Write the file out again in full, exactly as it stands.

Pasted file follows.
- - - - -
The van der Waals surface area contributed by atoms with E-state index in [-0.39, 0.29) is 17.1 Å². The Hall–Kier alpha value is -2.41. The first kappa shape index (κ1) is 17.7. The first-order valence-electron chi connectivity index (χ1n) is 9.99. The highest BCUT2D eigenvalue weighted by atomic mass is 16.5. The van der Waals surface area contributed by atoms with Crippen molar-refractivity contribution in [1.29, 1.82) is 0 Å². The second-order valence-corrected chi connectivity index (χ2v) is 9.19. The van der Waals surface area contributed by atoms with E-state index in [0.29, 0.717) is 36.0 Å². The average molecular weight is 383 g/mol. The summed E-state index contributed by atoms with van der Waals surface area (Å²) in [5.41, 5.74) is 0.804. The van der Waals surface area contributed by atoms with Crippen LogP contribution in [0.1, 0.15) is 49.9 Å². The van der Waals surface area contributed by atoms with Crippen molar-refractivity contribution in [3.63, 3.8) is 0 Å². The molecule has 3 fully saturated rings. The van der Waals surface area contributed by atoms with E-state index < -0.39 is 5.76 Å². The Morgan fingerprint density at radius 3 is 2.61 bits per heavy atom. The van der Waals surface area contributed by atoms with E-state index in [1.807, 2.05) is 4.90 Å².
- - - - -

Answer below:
The van der Waals surface area contributed by atoms with E-state index in [-0.39, 0.29) is 17.1 Å². The Hall–Kier alpha value is -2.41. The first kappa shape index (κ1) is 17.7. The first-order valence-electron chi connectivity index (χ1n) is 9.99. The highest BCUT2D eigenvalue weighted by atomic mass is 16.5. The van der Waals surface area contributed by atoms with Crippen molar-refractivity contribution in [1.29, 1.82) is 0 Å². The second-order valence-corrected chi connectivity index (χ2v) is 9.19. The van der Waals surface area contributed by atoms with E-state index in [0.29, 0.717) is 36.0 Å². The average molecular weight is 383 g/mol. The summed E-state index contributed by atoms with van der Waals surface area (Å²) in [5.41, 5.74) is 0.804. The van der Waals surface area contributed by atoms with Crippen LogP contribution in [0.1, 0.15) is 49.9 Å². The van der Waals surface area contributed by atoms with Crippen molar-refractivity contribution in [3.63, 3.8) is 0 Å². The molecule has 3 fully saturated rings. The van der Waals surface area contributed by atoms with E-state index < -0.39 is 5.76 Å². The Morgan fingerprint density at radius 3 is 2.61 bits per heavy atom. The van der Waals surface area contributed by atoms with E-state index in [1.807, 2.05) is 4.90 Å².